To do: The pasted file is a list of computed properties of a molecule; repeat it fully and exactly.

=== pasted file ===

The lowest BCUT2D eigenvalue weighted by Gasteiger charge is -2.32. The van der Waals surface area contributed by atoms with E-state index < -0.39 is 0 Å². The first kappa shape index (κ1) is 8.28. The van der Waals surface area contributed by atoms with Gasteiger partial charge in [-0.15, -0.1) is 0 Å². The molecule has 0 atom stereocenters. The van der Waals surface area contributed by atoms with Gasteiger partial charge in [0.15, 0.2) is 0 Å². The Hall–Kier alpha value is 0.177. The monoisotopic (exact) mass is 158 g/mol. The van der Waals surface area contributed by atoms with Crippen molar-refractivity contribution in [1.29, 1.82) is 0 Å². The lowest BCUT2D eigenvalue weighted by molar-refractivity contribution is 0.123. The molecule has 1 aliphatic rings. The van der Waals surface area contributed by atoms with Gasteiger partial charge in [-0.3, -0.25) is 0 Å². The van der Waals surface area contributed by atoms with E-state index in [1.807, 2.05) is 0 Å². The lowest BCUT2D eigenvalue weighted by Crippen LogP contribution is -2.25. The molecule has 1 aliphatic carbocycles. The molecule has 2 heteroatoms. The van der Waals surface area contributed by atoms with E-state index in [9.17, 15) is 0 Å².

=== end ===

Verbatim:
The lowest BCUT2D eigenvalue weighted by Gasteiger charge is -2.32. The van der Waals surface area contributed by atoms with E-state index < -0.39 is 0 Å². The first kappa shape index (κ1) is 8.28. The van der Waals surface area contributed by atoms with Gasteiger partial charge in [-0.15, -0.1) is 0 Å². The molecule has 0 atom stereocenters. The van der Waals surface area contributed by atoms with Gasteiger partial charge in [0.15, 0.2) is 0 Å². The Hall–Kier alpha value is 0.177. The monoisotopic (exact) mass is 158 g/mol. The van der Waals surface area contributed by atoms with Crippen molar-refractivity contribution in [1.29, 1.82) is 0 Å². The lowest BCUT2D eigenvalue weighted by molar-refractivity contribution is 0.123. The molecule has 1 aliphatic rings. The van der Waals surface area contributed by atoms with Gasteiger partial charge in [-0.3, -0.25) is 0 Å². The van der Waals surface area contributed by atoms with E-state index in [1.807, 2.05) is 0 Å². The lowest BCUT2D eigenvalue weighted by Crippen LogP contribution is -2.25. The molecule has 1 aliphatic carbocycles. The molecule has 2 heteroatoms. The van der Waals surface area contributed by atoms with E-state index in [9.17, 15) is 0 Å².